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Jamaica better prepared for hurricanes since Gilbert but...

BY JAVENE SKYERS
Observer staff reporter
skyersj@jamaicaobserver.com

Wednesday, September 13, 2017

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JAMAICA'S hurricane preparedness has come a far way since the island was devastated by Gilbert in 1988, but three parish disaster coordinators (PDCs), with whom the Jamaica Observer spoke on Monday, believe there are still some key issues that need to be resolved.

Gilbert, which made landfall in Jamaica 29 years ago on September 12 and was the first hurricane to hit the island directly in 37 years, caused widespread devastation, reportedly killed 45 people, and left an estimated US$4 -billion bill after widespread damage.

Parish disaster coordinator for Hanover, Keniesha Stennett-Dunbar said all agencies in the parish are prepared, as best as possible, to deal with a hurricane of Gilbert's scale, which hit Jamaica as a Category 4 system.

In fact, Stennett-Dunbar explained that while the Hanover Disaster Committee has gathered as many of the necessary equipment needed and all shelters have been inspected, one of the key concerns is the reluctance of residents to leave their homes when a natural disaster such as a hurricane or tropical storm strikes.

“One of the concerns is really based on the culture of residents who are very independent and so most of them have their little structures and even though we have shelters available, the fact is that they have acquired their buildings and find it very hard to abandon them,” the parish disaster coordinator told the Jamaica Observer in a phone interview Monday afternoon.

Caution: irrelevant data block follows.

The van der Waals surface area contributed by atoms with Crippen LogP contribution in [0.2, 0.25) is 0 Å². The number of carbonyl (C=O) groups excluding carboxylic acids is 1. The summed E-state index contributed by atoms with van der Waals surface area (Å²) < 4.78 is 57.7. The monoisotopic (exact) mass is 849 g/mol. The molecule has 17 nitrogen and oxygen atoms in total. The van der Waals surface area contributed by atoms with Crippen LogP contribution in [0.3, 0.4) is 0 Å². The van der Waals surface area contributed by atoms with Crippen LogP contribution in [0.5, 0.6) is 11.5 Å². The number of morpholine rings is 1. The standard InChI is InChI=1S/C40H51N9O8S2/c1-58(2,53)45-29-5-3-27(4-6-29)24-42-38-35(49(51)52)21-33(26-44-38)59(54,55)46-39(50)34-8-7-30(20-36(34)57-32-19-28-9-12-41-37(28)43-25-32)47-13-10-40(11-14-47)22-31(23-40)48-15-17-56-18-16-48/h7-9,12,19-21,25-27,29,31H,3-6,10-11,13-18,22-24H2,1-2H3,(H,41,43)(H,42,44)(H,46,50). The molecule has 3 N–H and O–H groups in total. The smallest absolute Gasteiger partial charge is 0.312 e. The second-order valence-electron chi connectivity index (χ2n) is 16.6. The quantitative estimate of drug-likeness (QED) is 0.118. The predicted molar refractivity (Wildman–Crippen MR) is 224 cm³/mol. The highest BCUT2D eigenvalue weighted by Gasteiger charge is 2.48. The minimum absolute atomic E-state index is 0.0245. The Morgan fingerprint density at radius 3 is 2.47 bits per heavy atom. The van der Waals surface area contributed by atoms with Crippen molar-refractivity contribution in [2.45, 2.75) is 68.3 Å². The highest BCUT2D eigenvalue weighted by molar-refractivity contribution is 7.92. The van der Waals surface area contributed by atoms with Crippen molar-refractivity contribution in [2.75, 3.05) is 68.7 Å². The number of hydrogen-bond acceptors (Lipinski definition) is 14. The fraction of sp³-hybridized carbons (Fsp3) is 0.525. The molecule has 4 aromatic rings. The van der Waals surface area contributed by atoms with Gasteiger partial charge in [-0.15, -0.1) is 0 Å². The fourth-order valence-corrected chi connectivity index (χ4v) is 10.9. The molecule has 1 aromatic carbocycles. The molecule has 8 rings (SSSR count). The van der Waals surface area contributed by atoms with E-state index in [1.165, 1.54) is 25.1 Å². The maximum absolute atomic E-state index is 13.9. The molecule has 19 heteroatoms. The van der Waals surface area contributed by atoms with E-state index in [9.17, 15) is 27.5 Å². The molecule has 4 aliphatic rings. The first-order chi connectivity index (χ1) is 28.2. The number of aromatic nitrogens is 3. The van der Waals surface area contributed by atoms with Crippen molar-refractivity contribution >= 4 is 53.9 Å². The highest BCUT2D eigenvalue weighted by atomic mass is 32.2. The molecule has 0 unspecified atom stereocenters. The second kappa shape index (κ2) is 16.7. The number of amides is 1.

She said the Hanover Municipal Corporation, in partnership with the Fire Prevention Unit, has been trying to address this by increasing public awareness campaigns as it relates to preparedness, and there has been a gradual change in attitude.

“… We find more persons are aware of what's happening now…especially with global warming and climate change, and so we have more people going to the shelters, in fact we had more than 55 people in shelters during [the threat of hurricane] Matthew,” Stennett-Dunbar said.

She said the municipal corporation has put in place a permanent drain cleaning team which has helped to alleviate the issue of flooding in the parish.

She added that presently there are no major concerns when it comes to commercial buildings or infrastructure that could prove to problematic regarding withstanding hurricane-type winds, noting that the corporation has been proactive in this regards as notices were sent out recently to residents and business operators advising that that buildings of concern would be demolished.

The Hanover PDC said, too, that it did a community walk where residents were encouraged to trim their trees and clear other little things they may have been ignoring, and said that persons have been complying.

But there is one area Stennett-Dunbar said she would like to see addressed before another hurricane or tropical storm threatens the island.

“Our shelters are mostly schools, so in the event that we have to house persons for a long-term period we would have issues with the operations of schools, so that is a major concern. We need to find other possible buildings to be utilised as shelters…”

Meanwhile, the PDC for the municipality of Portmore, Phillipa Ricketts-Edmund said if a hurricane like Gilbert should strike, because of Portmore's geo-location, the entire area could suffer great damage as a number of them are at sea levels.

She said the flooding that would result from the impact of the hurricane would merit evacuation and it is always important that when an evacuation order is given, persons listen and follow accordingly.

Ricketts-Edmund noted, however, that since there are no mandatory evacuation orders, it is left entirely up to the conscience of a person to determine whether or not they should stay.

As it relates to preparedness, the Portmore PDC explained that it is a continuous effort as they are not “waiting on fingers and toes for something to happen”, and so they remain steadfast in their efforts to ensure everything is in place, should a disaster strike.